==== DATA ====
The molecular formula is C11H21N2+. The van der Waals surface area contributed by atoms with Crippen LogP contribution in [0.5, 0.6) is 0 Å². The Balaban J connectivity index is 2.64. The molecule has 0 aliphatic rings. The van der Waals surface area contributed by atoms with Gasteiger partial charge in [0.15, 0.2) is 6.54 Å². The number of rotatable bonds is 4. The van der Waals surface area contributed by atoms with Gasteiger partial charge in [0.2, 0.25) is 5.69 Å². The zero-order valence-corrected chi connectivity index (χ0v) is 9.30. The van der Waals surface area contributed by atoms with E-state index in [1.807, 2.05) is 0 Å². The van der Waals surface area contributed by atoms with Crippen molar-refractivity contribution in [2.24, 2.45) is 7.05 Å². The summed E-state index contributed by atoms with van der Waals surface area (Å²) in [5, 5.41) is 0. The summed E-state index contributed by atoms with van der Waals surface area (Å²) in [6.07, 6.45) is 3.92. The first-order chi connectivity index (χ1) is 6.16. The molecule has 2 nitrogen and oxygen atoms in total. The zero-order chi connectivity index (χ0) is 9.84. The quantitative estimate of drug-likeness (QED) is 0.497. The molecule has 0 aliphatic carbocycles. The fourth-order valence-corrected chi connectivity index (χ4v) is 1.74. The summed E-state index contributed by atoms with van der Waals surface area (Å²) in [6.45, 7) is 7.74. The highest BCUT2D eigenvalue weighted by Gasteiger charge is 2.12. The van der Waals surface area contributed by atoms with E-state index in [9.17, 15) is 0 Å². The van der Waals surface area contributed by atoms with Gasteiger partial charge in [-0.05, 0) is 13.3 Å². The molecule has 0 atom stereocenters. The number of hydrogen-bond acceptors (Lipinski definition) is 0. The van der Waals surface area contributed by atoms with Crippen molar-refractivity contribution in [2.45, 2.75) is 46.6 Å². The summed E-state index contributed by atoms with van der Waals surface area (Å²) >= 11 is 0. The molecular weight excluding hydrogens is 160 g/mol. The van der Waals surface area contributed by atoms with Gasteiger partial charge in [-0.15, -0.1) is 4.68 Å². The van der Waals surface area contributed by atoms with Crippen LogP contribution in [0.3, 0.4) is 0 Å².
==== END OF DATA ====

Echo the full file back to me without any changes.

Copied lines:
The molecular formula is C11H21N2+. The van der Waals surface area contributed by atoms with Crippen LogP contribution in [0.5, 0.6) is 0 Å². The Balaban J connectivity index is 2.64. The molecule has 0 aliphatic rings. The van der Waals surface area contributed by atoms with Gasteiger partial charge in [0.15, 0.2) is 6.54 Å². The number of rotatable bonds is 4. The van der Waals surface area contributed by atoms with Gasteiger partial charge in [0.2, 0.25) is 5.69 Å². The zero-order valence-corrected chi connectivity index (χ0v) is 9.30. The van der Waals surface area contributed by atoms with E-state index in [1.807, 2.05) is 0 Å². The van der Waals surface area contributed by atoms with Crippen molar-refractivity contribution in [2.24, 2.45) is 7.05 Å². The summed E-state index contributed by atoms with van der Waals surface area (Å²) in [5, 5.41) is 0. The summed E-state index contributed by atoms with van der Waals surface area (Å²) in [6.07, 6.45) is 3.92. The first-order chi connectivity index (χ1) is 6.16. The molecule has 2 nitrogen and oxygen atoms in total. The zero-order chi connectivity index (χ0) is 9.84. The quantitative estimate of drug-likeness (QED) is 0.497. The molecule has 0 aliphatic carbocycles. The fourth-order valence-corrected chi connectivity index (χ4v) is 1.74. The summed E-state index contributed by atoms with van der Waals surface area (Å²) in [6.45, 7) is 7.74. The highest BCUT2D eigenvalue weighted by Gasteiger charge is 2.12. The van der Waals surface area contributed by atoms with E-state index in [9.17, 15) is 0 Å². The van der Waals surface area contributed by atoms with Gasteiger partial charge in [-0.05, 0) is 13.3 Å². The molecule has 0 atom stereocenters. The number of hydrogen-bond acceptors (Lipinski definition) is 0. The van der Waals surface area contributed by atoms with Crippen molar-refractivity contribution in [2.45, 2.75) is 46.6 Å². The summed E-state index contributed by atoms with van der Waals surface area (Å²) >= 11 is 0. The molecular weight excluding hydrogens is 160 g/mol. The van der Waals surface area contributed by atoms with Gasteiger partial charge in [-0.15, -0.1) is 4.68 Å². The van der Waals surface area contributed by atoms with Crippen LogP contribution in [0.3, 0.4) is 0 Å².